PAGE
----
Sunday, July 1, 2007


Art Brut

Ayear ago, Art Brut felt like a possible hip alternative to the hyped British buzz band Arctic Monkeys. Art Brut's snarky, side-splitting single "Formed a Band" was so incredibly stupid it was genius: "Formed a band! We formed a band!" vocalist Eddie Argos proclaimed as guitars pummeled. "Look at us! We formed a band!"

They're still in a band! But it's not as fun anymore. In fact, it's borderline grating on this second CD. It's a symptom of the group's brain-numbing blueprint, which is powered by Argos's relentless accent and repetitive vocal style. Still talking about broken love or mix tapes, not actually singing, Argos chants short, sorta catchy phrases over and over until, eventually, you feel like chucking your iPod at the nearest person with bad teeth.

One could argue that Art Brut has grown by adding production heft; the group injects melodic backing vocals and horns into "Late Sunday Evening." But Art Brut's most consistently engaging aspect is its inspired punk-rock guitar ideas, which resemble late-era Black Flag on songs such as "Pump Up the Volume" and "I Will Survive."

Downloaders should grab "Direct Hit," a fist-pumping, hot-rocking dance floor anthem. It's a great tune. After that, it's tough to find much about Art Brut to make you want to look at this band -- let alone listen -- for more than a few minutes at a time.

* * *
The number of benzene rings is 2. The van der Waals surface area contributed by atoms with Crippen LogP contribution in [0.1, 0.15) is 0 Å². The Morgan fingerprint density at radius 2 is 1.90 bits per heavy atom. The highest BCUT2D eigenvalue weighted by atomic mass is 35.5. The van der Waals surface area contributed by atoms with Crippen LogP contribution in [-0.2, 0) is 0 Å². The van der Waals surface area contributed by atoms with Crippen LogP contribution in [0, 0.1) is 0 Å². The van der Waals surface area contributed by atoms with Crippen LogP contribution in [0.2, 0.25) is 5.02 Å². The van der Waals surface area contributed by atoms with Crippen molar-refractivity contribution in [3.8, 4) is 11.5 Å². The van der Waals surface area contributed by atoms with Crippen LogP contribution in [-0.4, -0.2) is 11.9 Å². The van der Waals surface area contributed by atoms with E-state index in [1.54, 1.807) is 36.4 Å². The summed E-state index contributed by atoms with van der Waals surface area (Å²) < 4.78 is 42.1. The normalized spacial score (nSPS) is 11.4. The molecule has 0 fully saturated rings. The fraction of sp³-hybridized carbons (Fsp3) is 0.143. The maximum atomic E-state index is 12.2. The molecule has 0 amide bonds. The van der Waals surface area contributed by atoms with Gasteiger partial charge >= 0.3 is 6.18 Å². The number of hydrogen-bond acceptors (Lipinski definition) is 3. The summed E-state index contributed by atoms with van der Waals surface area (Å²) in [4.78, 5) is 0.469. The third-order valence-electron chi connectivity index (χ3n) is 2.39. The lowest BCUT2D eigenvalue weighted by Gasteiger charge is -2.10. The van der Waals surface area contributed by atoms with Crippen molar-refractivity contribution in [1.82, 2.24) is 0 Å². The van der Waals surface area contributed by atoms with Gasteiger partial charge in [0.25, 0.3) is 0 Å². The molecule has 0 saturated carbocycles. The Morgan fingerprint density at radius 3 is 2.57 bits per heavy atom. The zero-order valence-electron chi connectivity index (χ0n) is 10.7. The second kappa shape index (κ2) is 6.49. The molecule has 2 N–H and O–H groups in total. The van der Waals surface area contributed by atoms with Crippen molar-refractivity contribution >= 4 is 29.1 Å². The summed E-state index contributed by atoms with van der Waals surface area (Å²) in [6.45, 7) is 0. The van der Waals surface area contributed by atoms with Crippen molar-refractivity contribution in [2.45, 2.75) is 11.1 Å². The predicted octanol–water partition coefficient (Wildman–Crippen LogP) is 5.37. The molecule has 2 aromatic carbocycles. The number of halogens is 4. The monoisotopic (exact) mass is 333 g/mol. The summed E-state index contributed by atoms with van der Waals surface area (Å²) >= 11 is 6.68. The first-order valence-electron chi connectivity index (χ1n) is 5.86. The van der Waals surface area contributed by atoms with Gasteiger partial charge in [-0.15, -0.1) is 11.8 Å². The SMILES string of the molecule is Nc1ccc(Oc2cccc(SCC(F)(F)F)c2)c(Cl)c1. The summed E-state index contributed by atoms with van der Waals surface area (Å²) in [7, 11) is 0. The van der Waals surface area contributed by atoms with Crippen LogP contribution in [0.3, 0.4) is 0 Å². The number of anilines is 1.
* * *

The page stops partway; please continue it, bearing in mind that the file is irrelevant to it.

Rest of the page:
-- Michael Deeds

DOWNLOAD THESE: "Direct Hit," "Nag Nag Nag Nag"


Nick Lowe

If Paul McCartney had written "Sgt. Pepper's Lonely Hearts Club Band" when he really was 64, rather than 24, it might have sounded something like Nick Lowe's "The Club." There's no oom-pah-pah to this tune, just a friendly gin-drinker's voice and a few melancholy words: "This club's not for the happy types / Got up in pinks and yellows / It's for all the lost and lonely brokenhearted fellows." By the end, a mariachi band wanders by the barstool in question, bleating horns as the singer "whoa-ohs" into the distance.

Throughout his first studio album in six years the 58-year-old singer-songwriter behind Elvis Costello's "(What's So Funny 'Bout) Peace, Love and Understanding" and solo pub-rock classics like "Cruel to Be Kind" maintains the precise mood of "The Club." Sometimes he speeds up, as on Charlie Feathers's rockabilly gem "The Man in Love," which has the swinging, near-goofy feel of Lowe's underrated 1990 rock CD "Party of One." And sometimes he slows way, way down, as on "Love's Got a Lot to Answer For," which opens with just a few desolate piano notes, guitar chords and horns.

But Lowe never veers away from love songs, viewed through his unique lens of humor and regret. "Long Limbed Girl" shows a man rediscovering an old photo of a beautiful woman with her arms around him. The find leads to a series of simple but devastating questions: What happened after me? Did you find love eventually?

"In my mind, forever young," Lowe concludes, and he sings in that spirit for 33 minutes on "At My Age."

-- Steve Knopper

DOWNLOAD THESE: "Long Limbed Girl," "The Man i n Love," "Rome Wasn't Built i n a Day"

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